This text was originally published on May 20 on Andrew Harmer’s blog.
Hold onto your seats folks because the 75th World Health Assembly is about to convene! Health Ministers (and billionaires, CEOs, NGOs, CSOs, etc) of the world converge in Geneva next week to review and approve/contest a bunch of health policies, proposals and budgets. It’s about as exciting as global health gets and, given the multiple crises we’re facing at the moment, definitely worth tuning in for. I was going to continue with my loft conversion this morning, but I’ve been asked to update my January post on sustainably financing the WHO (thanks DL). So here goes…
There are three key documents you need to read. The first is The Programme Budget 2022-23 Proposed revision (EB150/28); the second is Draft resolution: Revision of the Programme budget 2022–2023 (A75/46); and the third is Sustainable financing: report of the Working Group: Report by the Director General (A75/9). I’ll try to work through these as painlessly as possible, starting with the programme budget and then moving to some reflections on sustainable financing.
WHO’s programme budget
WHO’s biennial budget 2022-23 was proposed to member states at last year’s WHA (A74/5 Rev 1), approved and adopted (WHA 74.3). You can read the final, glossy, version here. Table 2 of the budget is reproduced below:
Note the four budget lines (or ‘segments’) because people often confuse the ‘base program’ $4.4bn and the ‘grand total’ $6.1bn. The base is the important segment to keep an eye on, at least if you want to know how much WHO gets to fund all its ‘core’ activities. Table 1 of the budget breaks down the core budget for you.
Obviously, when the proposed budget 2022-23 was being calculated, Covid-19 was raging across the planet and so it was difficult to calculate exactly how much WHO would need to do its job. Various independent reviews of WHO were either starting or were underway, and they would be soon be reporting to WHO with recommendations. So you’ll read in para.4 of the proposed budget 2022-23 a note to say that WHO will hold a mid-term review of the budget and report back to MS at WHA75 with an updated budget for review and approval.
The proposed revision was discussed at WHO’s Executive Board meeting in January 2022. EB 150/28 is the first of my three recommended readings because the document formed the basis for those discussions. Based on the 286 recommendations from 9 independent reviews, this report recommended a revision to the 2022-23 budget of $484.4 million. Let’s say half a billion. That’s essentially how much – two years into a pandemic – WHO reckoned it needed to respond to the pandemic. Hmmm? The document breaks down all the bits and bobs, but most of it ($434.6m) would go to ‘strengthening WHO preparedness for and response to health emergencies’.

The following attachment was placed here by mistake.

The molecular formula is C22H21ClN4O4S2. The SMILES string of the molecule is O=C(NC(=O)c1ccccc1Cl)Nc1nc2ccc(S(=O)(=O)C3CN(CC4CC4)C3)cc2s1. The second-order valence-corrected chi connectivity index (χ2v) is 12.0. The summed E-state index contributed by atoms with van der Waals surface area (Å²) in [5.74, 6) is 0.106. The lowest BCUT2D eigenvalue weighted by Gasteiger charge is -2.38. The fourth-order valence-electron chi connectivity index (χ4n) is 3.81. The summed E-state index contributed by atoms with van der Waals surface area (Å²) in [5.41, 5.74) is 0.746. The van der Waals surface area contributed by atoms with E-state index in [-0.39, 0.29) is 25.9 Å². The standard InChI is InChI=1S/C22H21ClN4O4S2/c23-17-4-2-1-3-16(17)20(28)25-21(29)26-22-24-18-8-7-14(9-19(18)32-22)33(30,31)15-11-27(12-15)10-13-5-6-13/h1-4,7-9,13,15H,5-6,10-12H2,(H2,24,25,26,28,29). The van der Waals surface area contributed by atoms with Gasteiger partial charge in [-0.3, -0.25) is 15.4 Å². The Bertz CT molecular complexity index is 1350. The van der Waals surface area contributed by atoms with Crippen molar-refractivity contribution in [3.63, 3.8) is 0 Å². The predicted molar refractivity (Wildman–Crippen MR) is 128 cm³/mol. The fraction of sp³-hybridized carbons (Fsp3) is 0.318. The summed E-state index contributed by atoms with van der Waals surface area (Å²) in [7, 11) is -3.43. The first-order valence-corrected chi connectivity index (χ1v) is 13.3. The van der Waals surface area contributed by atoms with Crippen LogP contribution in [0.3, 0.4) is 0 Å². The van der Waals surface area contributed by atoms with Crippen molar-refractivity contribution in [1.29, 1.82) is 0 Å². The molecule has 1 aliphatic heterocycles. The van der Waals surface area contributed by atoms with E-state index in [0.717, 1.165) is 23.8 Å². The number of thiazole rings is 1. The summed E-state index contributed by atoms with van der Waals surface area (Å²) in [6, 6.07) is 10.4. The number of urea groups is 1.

Since January, WHO’s Secretariat has had a rethink and made a further revision to what it reckons it now needs. This is where my recommended reading number two comes in – the Draft Resolution A75/46 published last week (13th May). It is proposing an additional $604m on top of the January revision to go the base budget. That means the base increases from $4.36bn to $4.97bn. The draft resolution presents various ‘options’ in the text, and these will all be up for discussion next week. So that’s where we’re at. In 2020-21, WHO’s base budget was $3.768bn; for 2022-23, if the revisions are approved, it could be looking at $5bn.
Sustainably financing WHO
This is where it gets interesting. The Working Group on Sustainable Financing (WGSF) – lead by the impossibly chisel chinned Mr Bjorn Kummel – met for the 7th and (allegedly) last time at the end of April this year. Here’s a link to all the documents from that meeting. There’s way too much to say about this topic in just one post, so I’ll have to be selective.
Always, always, start with definitions because this is how people with power seek to frame a debate. If you want to fully engage with the question of sustainable financing, you have to be aware of these parameters and critique them. Don’t just accept them. Paragraph 4 of the first WGSF meeting report, back in March 2021, provides its definition of sustainable financing. Sustainable financing is all about predictability, duration, flexibility, independence and focus. There’s nothing in the remit of the WG about ‘need’ (i.e. how much WHO actually needs or should actually have in order to respond to current and future global health crises). In other words, it’s a very technical and limited interpretation of sustainability.